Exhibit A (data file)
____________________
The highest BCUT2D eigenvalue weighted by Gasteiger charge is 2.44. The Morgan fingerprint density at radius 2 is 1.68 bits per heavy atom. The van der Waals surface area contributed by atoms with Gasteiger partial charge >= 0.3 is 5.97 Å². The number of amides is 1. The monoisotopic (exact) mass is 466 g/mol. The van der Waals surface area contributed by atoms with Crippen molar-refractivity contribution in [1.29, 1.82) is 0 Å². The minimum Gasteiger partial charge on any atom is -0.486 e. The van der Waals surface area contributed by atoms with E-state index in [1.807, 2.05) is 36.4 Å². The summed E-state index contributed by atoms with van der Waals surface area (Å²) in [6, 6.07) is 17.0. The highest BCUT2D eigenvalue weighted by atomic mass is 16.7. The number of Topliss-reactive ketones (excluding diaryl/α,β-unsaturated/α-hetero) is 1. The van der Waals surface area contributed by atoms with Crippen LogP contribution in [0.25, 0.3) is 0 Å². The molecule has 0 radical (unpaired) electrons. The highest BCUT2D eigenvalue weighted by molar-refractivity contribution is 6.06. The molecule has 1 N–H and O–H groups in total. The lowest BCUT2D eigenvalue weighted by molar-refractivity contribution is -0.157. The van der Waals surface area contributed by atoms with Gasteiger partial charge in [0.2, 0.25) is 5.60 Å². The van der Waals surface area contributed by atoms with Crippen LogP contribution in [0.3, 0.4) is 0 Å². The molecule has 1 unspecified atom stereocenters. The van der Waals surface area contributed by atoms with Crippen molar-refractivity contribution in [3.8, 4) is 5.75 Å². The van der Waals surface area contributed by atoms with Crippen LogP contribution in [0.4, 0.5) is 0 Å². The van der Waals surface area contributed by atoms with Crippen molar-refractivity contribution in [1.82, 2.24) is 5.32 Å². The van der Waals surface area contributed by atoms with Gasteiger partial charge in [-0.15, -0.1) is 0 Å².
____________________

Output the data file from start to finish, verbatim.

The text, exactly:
The highest BCUT2D eigenvalue weighted by Gasteiger charge is 2.44. The Morgan fingerprint density at radius 2 is 1.68 bits per heavy atom. The van der Waals surface area contributed by atoms with Gasteiger partial charge >= 0.3 is 5.97 Å². The number of amides is 1. The monoisotopic (exact) mass is 466 g/mol. The van der Waals surface area contributed by atoms with Crippen molar-refractivity contribution in [1.29, 1.82) is 0 Å². The minimum Gasteiger partial charge on any atom is -0.486 e. The van der Waals surface area contributed by atoms with E-state index in [1.807, 2.05) is 36.4 Å². The summed E-state index contributed by atoms with van der Waals surface area (Å²) in [6, 6.07) is 17.0. The highest BCUT2D eigenvalue weighted by atomic mass is 16.7. The number of Topliss-reactive ketones (excluding diaryl/α,β-unsaturated/α-hetero) is 1. The van der Waals surface area contributed by atoms with Crippen LogP contribution in [0.25, 0.3) is 0 Å². The molecule has 0 radical (unpaired) electrons. The highest BCUT2D eigenvalue weighted by molar-refractivity contribution is 6.06. The molecule has 1 N–H and O–H groups in total. The lowest BCUT2D eigenvalue weighted by molar-refractivity contribution is -0.157. The van der Waals surface area contributed by atoms with Gasteiger partial charge in [0.2, 0.25) is 5.60 Å². The van der Waals surface area contributed by atoms with Crippen LogP contribution in [0.3, 0.4) is 0 Å². The molecule has 1 unspecified atom stereocenters. The van der Waals surface area contributed by atoms with Crippen molar-refractivity contribution in [3.8, 4) is 5.75 Å². The van der Waals surface area contributed by atoms with Crippen LogP contribution in [0.4, 0.5) is 0 Å². The van der Waals surface area contributed by atoms with Crippen molar-refractivity contribution in [1.82, 2.24) is 5.32 Å². The van der Waals surface area contributed by atoms with Gasteiger partial charge in [-0.15, -0.1) is 0 Å².